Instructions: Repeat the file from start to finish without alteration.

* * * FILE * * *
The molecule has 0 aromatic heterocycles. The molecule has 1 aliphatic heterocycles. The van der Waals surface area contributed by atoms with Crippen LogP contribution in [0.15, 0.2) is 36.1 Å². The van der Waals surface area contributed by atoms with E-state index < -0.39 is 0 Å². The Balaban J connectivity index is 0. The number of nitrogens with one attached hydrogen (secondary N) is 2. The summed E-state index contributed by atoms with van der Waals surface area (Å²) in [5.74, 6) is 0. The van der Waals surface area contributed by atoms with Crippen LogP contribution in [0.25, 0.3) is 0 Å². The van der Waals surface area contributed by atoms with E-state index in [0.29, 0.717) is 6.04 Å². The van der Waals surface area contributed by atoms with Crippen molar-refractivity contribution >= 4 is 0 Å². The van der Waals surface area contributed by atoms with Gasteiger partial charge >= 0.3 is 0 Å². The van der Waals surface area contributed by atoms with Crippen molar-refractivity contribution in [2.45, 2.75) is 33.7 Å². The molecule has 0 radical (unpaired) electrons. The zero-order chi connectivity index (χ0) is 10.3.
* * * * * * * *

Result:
The molecule has 0 aromatic heterocycles. The molecule has 1 aliphatic heterocycles. The van der Waals surface area contributed by atoms with Crippen LogP contribution in [0.15, 0.2) is 36.1 Å². The van der Waals surface area contributed by atoms with E-state index < -0.39 is 0 Å². The Balaban J connectivity index is 0. The number of nitrogens with one attached hydrogen (secondary N) is 2. The summed E-state index contributed by atoms with van der Waals surface area (Å²) in [5.74, 6) is 0. The van der Waals surface area contributed by atoms with Crippen LogP contribution in [0.25, 0.3) is 0 Å². The van der Waals surface area contributed by atoms with E-state index in [0.29, 0.717) is 6.04 Å². The van der Waals surface area contributed by atoms with Crippen molar-refractivity contribution >= 4 is 0 Å². The van der Waals surface area contributed by atoms with Gasteiger partial charge >= 0.3 is 0 Å². The van der Waals surface area contributed by atoms with Crippen molar-refractivity contribution in [2.45, 2.75) is 33.7 Å². The molecule has 0 radical (unpaired) electrons. The zero-order chi connectivity index (χ0) is 10.3.